My husband and I chose to be licensed through our county mainly because we knew that is where there is the biggest need. No matter what, the system can be challenging. Overall, we find that our experiences depend on the social worker/s assigned to the case. We have had bad experiences in the past, but have also been fortunate to have some very caring and supportive workers, and that happens in both the county and in private agencies.

Foster vs. Adoption
Again, the goal of foster care is always to reunify the child with his or her birth family. This can take as little as a week, several months, a year, or more. And sometimes, reunification does not work out. When that is the case, if there are no other suitable birth relatives for the child, the foster parents are typically the first to be considered for an adoptive placement.

We know many families who have adopted through foster care-all ages ranging from infants to teens. Again, you should not go in assuming that is what will happen, but there is always a chance that somewhere along the way, a child could need you to be their forever home.

Saying goodbye to our first foster placement was very sad for us, but we knew that was what we were getting into and that we had done our best during the time he was with us. Then, last year, we were approached about a pre-adoptive placement, which has given us a whole new role to navigate. Like I said, you never know what to expect along the journey, but if you keep an open mind, you may just find yourself with kids you learn to love no matter how long they are with you!

Babies vs. Older Kids
No matter what age you think your family is best suited for, there are children in need. Older kids and teens are harder to place, but there are still many babies and toddlers who come into care as well. Sibling groups of all ages, too. We all know there are pros and cons to all ages, so it really depends on your lifestyle and comfort zone. Plus, each child, no matter his or her chronological age, is different.

We have stuck with elementary school age children and up because it works better for our lifestyle and personalities. Remember, older kids are not automatically "bad kids." We have had the pleasure of spending time with so many fun, kind, creative, and 6 to 14-year-olds.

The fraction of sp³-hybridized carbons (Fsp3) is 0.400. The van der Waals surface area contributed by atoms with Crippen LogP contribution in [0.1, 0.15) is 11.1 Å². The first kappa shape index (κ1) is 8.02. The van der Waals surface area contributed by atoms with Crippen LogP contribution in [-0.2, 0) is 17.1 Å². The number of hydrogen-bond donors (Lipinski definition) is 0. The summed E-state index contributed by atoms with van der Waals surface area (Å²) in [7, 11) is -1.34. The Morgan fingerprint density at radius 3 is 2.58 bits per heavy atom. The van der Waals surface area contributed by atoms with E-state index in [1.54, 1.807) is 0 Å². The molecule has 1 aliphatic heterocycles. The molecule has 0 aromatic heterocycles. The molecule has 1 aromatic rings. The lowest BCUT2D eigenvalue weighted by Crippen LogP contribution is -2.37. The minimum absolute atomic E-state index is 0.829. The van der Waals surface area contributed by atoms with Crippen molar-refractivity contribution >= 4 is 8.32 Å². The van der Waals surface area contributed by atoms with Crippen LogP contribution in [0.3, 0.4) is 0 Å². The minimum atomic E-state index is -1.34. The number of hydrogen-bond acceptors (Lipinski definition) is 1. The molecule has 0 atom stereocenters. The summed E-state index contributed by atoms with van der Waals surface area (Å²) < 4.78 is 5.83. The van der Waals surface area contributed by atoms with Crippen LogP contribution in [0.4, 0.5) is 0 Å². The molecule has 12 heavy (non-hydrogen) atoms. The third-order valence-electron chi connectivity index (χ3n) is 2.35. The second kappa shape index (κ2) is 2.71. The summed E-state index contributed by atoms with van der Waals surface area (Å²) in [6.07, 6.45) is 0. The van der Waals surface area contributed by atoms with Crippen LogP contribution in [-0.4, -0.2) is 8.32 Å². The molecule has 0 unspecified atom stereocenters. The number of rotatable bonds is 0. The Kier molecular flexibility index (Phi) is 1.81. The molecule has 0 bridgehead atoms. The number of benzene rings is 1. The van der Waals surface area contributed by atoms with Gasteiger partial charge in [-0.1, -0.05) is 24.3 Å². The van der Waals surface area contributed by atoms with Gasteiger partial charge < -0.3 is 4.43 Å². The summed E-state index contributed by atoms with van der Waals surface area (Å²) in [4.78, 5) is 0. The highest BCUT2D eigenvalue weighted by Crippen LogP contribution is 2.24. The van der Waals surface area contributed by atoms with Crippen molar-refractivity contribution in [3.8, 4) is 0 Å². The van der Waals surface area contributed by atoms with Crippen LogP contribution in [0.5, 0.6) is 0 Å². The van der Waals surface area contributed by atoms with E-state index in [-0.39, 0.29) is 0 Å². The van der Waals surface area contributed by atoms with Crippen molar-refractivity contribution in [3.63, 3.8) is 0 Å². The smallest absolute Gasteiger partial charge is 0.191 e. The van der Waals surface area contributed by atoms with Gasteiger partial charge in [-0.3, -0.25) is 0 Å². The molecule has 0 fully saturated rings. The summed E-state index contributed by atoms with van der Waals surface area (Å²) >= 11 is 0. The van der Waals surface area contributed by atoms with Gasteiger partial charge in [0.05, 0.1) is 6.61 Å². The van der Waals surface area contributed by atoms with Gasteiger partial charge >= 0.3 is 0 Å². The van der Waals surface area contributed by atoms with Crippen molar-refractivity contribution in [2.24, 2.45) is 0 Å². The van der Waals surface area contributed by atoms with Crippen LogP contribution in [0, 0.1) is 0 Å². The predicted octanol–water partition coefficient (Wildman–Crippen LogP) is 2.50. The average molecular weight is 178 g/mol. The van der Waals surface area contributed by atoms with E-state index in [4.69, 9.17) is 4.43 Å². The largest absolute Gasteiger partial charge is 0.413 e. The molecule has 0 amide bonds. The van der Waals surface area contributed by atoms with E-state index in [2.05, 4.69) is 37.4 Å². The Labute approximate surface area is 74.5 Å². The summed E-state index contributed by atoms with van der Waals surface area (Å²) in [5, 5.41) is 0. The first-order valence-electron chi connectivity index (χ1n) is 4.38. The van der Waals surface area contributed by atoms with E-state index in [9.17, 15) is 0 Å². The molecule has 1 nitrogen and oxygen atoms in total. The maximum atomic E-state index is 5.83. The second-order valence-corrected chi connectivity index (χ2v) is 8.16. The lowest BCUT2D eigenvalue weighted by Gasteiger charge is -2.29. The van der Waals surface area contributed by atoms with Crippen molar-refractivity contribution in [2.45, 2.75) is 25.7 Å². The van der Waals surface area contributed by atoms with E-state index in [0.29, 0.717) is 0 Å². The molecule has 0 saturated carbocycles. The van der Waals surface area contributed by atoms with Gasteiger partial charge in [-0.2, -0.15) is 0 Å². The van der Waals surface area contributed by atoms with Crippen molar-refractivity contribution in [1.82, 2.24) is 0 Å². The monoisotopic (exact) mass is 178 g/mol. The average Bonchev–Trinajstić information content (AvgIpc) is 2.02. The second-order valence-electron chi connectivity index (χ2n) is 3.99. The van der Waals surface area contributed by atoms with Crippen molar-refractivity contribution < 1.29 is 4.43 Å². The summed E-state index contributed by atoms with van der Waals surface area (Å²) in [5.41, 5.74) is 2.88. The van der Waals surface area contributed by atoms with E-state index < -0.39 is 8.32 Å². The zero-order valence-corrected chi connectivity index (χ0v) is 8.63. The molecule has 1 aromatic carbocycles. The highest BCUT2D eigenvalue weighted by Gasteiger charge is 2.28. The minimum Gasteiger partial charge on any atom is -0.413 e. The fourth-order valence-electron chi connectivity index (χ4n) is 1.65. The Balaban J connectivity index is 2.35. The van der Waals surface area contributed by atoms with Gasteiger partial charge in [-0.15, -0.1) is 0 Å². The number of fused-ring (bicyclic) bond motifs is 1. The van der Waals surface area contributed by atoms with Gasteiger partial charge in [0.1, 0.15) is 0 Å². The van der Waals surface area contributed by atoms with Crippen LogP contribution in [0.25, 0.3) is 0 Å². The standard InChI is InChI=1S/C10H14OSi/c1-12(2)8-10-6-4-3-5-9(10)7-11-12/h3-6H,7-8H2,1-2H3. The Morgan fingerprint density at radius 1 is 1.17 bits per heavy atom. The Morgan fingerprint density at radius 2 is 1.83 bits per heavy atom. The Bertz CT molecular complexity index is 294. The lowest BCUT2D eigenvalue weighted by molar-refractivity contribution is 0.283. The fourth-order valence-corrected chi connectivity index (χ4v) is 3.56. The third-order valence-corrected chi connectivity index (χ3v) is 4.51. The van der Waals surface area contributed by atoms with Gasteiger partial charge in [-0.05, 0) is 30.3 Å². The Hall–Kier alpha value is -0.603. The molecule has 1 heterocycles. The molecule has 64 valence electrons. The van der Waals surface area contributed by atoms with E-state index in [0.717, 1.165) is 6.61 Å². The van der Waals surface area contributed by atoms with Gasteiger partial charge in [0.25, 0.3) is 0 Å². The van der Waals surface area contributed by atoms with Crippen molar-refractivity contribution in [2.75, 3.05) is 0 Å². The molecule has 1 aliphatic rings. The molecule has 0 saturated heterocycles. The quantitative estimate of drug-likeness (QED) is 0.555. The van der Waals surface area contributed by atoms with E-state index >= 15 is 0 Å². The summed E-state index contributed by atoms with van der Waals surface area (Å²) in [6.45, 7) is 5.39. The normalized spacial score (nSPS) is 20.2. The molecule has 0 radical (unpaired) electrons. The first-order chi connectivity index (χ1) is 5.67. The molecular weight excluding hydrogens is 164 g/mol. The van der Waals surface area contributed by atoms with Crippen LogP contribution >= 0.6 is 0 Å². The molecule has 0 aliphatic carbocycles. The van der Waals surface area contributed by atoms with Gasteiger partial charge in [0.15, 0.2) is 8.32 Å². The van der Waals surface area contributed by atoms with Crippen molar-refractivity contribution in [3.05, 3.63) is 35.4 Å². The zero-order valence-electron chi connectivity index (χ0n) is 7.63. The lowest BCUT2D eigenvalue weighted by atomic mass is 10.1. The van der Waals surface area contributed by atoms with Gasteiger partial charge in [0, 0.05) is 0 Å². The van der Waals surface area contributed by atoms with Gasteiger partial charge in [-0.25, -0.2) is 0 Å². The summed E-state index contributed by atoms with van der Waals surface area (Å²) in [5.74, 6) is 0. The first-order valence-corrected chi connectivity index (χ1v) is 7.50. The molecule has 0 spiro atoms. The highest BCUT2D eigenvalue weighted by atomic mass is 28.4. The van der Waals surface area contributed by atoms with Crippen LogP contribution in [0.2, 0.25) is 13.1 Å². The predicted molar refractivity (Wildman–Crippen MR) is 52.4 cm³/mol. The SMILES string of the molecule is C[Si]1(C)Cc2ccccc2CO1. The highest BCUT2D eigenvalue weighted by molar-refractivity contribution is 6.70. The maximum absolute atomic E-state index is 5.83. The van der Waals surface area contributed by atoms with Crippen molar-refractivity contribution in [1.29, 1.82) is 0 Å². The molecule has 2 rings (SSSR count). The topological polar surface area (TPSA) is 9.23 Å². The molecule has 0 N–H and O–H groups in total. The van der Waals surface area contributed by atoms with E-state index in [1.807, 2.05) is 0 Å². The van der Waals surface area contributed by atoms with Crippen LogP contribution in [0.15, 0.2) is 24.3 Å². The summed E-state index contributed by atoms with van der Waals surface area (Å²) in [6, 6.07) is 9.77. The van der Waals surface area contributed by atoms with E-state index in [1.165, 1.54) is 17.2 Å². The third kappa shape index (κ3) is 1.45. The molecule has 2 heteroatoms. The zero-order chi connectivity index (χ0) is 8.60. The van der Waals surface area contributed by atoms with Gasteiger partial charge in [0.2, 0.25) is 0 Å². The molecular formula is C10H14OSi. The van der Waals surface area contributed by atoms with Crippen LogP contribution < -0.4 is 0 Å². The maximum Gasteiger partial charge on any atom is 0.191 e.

Test Out with Respite
You can always become licensed in order to provide respite care as a way to assist other foster families (giving them a weekend off, or helping take care of a child when they are out of town), or providing a short-term stay for an emergency placement. We have met some of the coolest kids doing respite, including our current 11-year-old. We never could have predicted that a year later, she would be moving in with us. Again, you just never know what to expect.

Regardless of how you become a parent, it is a huge commitment, and I won't lie, being a foster parent or an adoptive parent requires an even more thoughtful and continuous level of commitment and emotional energy. Our foster and adoption story is not finished; we're still in the trenches and on a daily basis we are reminded how challenging it can be, but also how rewarding.

We are grateful for the countless lessons we have learned; we are stronger because of how much we are challenged to grow as people and as parents, and we are proud of every small victory our child/ren have, each small victory we have as parents, and all the new victories we have together-as a family.

Amber Watson is an ABC11 Influencer as well as a freelance writer and food blogger based in Durham, NC. You can follow her culinary adventures on bitesofbullcity.com.